But we also wanted to know how therapists who treat DID are doing. We didn’t ask them to change their treatment at all, and we just observed the outcome of their work through the assessment measures. We had both patients and therapists completing assessments 4 times over the 2 and a half years.

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Dissociative Identity Disorder, Explained: An Interview With Bethany Brand

By Sara Staggs, LICSW, MPH

minds-bethany-brand 2013This week, we get to hear from Bethany Brand, Ph.D., internationally recognized expert in trauma and dissociative disorders, including Dissociative Identity Disorder. Part I is here…

S: Why the controversy and stigma with Dissociative Identity Disorder?
B: When I was at my internship at George Washington University we had a patient who said she had DID—it was MPD back then—and I was very skeptical. I have to admit I doubted the reality of DID. I got an impromptu consultation from Judy Armstrong at Shepard Pratt about the patient’s psychological testing results who worked with the Trauma Disorders Unit. She said that the patient showed a number of features common in the test results of DID patients. That was one of the early influences that made me more open minded about the disorder. Many clinicians become more open minded when they learn about dissociation and how to assess for it, then meet a client who has severe dissociation. It doesn’t look the stereotyped way Hollywood portrays it.

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What is Complex Trauma and Dissociation? Interview Series with Bethany Brand

By Sara Staggs, LICSW, MPH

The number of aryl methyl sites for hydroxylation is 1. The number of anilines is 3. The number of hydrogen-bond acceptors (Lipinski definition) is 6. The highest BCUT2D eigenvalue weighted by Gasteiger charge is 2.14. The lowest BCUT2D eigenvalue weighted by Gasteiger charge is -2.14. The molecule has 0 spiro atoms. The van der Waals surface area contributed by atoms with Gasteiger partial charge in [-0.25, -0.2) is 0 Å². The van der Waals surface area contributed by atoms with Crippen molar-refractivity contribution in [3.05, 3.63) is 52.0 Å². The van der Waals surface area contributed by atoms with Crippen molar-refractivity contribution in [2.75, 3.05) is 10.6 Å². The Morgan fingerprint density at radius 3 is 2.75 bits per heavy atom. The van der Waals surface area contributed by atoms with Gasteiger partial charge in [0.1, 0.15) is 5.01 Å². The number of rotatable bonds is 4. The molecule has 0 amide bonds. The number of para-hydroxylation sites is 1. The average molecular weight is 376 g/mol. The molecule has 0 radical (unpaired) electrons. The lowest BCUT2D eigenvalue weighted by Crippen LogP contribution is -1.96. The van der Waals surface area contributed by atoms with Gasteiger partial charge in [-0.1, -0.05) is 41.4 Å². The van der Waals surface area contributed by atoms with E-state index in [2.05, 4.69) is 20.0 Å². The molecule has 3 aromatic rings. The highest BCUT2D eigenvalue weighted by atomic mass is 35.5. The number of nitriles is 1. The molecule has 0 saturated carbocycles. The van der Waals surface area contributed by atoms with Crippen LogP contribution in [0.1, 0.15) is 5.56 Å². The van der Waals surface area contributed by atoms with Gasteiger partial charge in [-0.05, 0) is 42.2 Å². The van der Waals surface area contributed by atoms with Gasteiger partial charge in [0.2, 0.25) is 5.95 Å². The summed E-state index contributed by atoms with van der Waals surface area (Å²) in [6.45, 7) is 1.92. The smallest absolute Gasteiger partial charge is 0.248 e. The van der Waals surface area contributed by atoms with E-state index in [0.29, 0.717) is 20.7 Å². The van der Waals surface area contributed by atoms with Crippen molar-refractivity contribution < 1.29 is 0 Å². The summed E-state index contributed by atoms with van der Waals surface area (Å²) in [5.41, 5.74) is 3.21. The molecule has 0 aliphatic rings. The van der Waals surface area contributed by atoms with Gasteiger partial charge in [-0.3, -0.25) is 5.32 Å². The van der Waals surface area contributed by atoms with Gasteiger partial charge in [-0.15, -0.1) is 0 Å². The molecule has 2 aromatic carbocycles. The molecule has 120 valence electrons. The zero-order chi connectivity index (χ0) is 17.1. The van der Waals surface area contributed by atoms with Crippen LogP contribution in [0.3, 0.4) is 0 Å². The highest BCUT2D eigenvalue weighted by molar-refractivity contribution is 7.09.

minds-bethany-brand 2013This week, we get to hear from Bethany Brand, Ph.D., internationally recognized expert in trauma and dissociative disorders, including Dissociative Identity Disorder. Full bio below.

S: How did your interest in dissociative disorders start?
B: I found out in high school that a friend of mine was being sexually abused by her dad, as were her two sisters. He was an official in their church and it was startling to me.  It looked like she was all together.  So as a high schooler, I started learning a little bit about trauma and  over the next few years, her sisters began to have a lot of trouble, and they’ve had a lot of psychiatric troubles for decades now.

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What is Vicarious Trauma?

By Sara Staggs, LICSW, MPH

DSC01366 - Version 2Here’s a quiz about what types of exposures lead to secondary trauma (assume they meet the other symptom criteria). See if you can identify which people had the type of experiences that lead to secondary trauma.

A. Homicide detective has been working murder scenes for several years. Lately, images from several cases keep popping up as he goes about his daily routine.